Keeton Motor Company was a pioneer brass era automobile maker based in Detroit, Michigan.
Keeton's 1913 "48" was a six-cylinder five-passenger
tourer with left-hand steering, 12½ in (31.75 cm)-diameter  electric headlights, starter, and horn. There were four forward speeds, an 80 mph (128 km/h) speedometer, and the choice of  wires spoked wood wheels. It had the  radiator just in front of the cowl, behind the engine, the "proper and protected position", according to its ads. The folding top was  mohair and the windshield folded. Like most cars of the era, it came standard with a tool kit, which in this case included an electric  trouble light, tire iron, pump, jack, and tire patch. It sold at US$2750, at a time when American's lowest-price model was $4250, the  Lozier Light Six Metropolitan started at $3,250, the  Enger 40 and  Ford Model F were $2000, the FAL $1750, the  Cole 30 and Colt Runabout $1500, the high-volume  Oldsmobile Runabout went for $650,  Western's Gale Model A was $500, a  Black could be as low as $375, and the  Success hit the amazingly low $250.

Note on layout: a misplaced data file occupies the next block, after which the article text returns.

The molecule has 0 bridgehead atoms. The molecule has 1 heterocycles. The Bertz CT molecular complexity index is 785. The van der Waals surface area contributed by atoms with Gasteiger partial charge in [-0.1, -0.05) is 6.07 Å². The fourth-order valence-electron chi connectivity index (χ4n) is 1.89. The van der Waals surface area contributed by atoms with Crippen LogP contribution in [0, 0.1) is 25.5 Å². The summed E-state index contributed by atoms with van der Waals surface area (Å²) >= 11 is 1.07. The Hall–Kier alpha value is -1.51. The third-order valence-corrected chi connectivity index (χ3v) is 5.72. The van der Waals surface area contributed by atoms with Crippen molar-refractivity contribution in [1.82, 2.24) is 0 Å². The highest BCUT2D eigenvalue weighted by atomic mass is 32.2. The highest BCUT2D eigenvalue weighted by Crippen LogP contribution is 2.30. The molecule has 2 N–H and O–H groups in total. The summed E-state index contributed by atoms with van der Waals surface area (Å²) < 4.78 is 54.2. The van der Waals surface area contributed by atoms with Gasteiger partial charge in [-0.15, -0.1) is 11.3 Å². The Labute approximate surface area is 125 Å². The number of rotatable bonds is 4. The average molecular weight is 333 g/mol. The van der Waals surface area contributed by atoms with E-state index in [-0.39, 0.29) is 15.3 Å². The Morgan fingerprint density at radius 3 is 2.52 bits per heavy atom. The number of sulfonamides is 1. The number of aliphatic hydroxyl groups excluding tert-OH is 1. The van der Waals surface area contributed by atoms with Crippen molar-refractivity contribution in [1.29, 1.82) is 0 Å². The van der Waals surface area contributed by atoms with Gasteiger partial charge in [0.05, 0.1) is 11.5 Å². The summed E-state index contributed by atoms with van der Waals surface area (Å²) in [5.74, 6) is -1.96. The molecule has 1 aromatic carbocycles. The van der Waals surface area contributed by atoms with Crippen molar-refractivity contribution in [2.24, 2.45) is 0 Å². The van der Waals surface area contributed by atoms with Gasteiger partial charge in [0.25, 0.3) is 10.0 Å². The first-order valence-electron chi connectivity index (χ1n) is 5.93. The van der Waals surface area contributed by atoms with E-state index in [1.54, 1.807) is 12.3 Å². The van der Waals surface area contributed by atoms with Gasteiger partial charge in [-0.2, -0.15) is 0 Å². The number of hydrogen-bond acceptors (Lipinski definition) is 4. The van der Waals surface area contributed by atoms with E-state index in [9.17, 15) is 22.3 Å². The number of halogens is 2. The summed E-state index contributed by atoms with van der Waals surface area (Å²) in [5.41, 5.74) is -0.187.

Keeton also offered the five-seat Riverside Tourer and Meadowbrook
Roadster at $2750, the Tuxedo Coupé at $3000, with a chassis price (suitable for custom coachwork, typical of the likes of Rolls-Royce or Duesenberg at the time) of $2250. 
^ Clymer, Floyd. Treasury of Early American Automobiles, 1877-1925 (New York: Bonanza Books, 1950), p.131.
^ a b c d Clymer, p.131.
^ Clymer, p.91.
^ Clymer, p.111.
^ a b Clymer, p.104.
^ Clymer, pp.63 & 104.
^ a b c Clymer, p.32.
^ Clymer, p.51.
^ Clymer, p.61.
Sources [ edit ]
Treasury of Early American Automobiles, 1877-1925. New York: Bonanza Books, 1950.
See also [ edit ]